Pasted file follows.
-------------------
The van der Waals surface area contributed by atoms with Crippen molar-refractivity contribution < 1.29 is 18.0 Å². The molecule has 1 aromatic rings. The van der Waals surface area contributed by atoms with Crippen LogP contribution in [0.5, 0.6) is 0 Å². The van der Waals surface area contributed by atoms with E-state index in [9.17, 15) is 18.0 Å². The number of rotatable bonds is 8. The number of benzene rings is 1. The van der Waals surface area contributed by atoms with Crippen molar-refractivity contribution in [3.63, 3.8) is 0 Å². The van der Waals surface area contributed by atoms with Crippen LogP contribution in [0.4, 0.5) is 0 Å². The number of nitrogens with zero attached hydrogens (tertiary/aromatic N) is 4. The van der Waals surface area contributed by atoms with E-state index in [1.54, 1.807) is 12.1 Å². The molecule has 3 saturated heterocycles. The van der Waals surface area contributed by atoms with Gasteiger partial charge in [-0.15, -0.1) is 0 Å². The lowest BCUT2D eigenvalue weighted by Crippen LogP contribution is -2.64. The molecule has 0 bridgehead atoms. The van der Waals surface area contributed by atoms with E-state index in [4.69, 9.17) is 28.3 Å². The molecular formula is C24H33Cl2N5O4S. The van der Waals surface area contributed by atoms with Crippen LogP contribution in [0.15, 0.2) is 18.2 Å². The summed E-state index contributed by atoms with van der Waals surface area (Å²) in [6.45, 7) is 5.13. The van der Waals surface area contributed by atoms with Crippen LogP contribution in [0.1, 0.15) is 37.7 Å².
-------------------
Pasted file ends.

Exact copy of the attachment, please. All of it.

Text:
The van der Waals surface area contributed by atoms with Crippen molar-refractivity contribution < 1.29 is 18.0 Å². The molecule has 1 aromatic rings. The van der Waals surface area contributed by atoms with Crippen LogP contribution in [0.5, 0.6) is 0 Å². The van der Waals surface area contributed by atoms with E-state index in [9.17, 15) is 18.0 Å². The number of rotatable bonds is 8. The number of benzene rings is 1. The van der Waals surface area contributed by atoms with Crippen molar-refractivity contribution in [3.63, 3.8) is 0 Å². The van der Waals surface area contributed by atoms with Crippen LogP contribution in [0.4, 0.5) is 0 Å². The number of nitrogens with zero attached hydrogens (tertiary/aromatic N) is 4. The van der Waals surface area contributed by atoms with E-state index in [1.54, 1.807) is 12.1 Å². The molecule has 3 saturated heterocycles. The van der Waals surface area contributed by atoms with Gasteiger partial charge in [-0.15, -0.1) is 0 Å². The lowest BCUT2D eigenvalue weighted by Crippen LogP contribution is -2.64. The molecule has 0 bridgehead atoms. The van der Waals surface area contributed by atoms with E-state index in [4.69, 9.17) is 28.3 Å². The molecular formula is C24H33Cl2N5O4S. The van der Waals surface area contributed by atoms with Crippen LogP contribution in [0.15, 0.2) is 18.2 Å². The summed E-state index contributed by atoms with van der Waals surface area (Å²) in [6.45, 7) is 5.13. The van der Waals surface area contributed by atoms with Crippen LogP contribution in [0.1, 0.15) is 37.7 Å².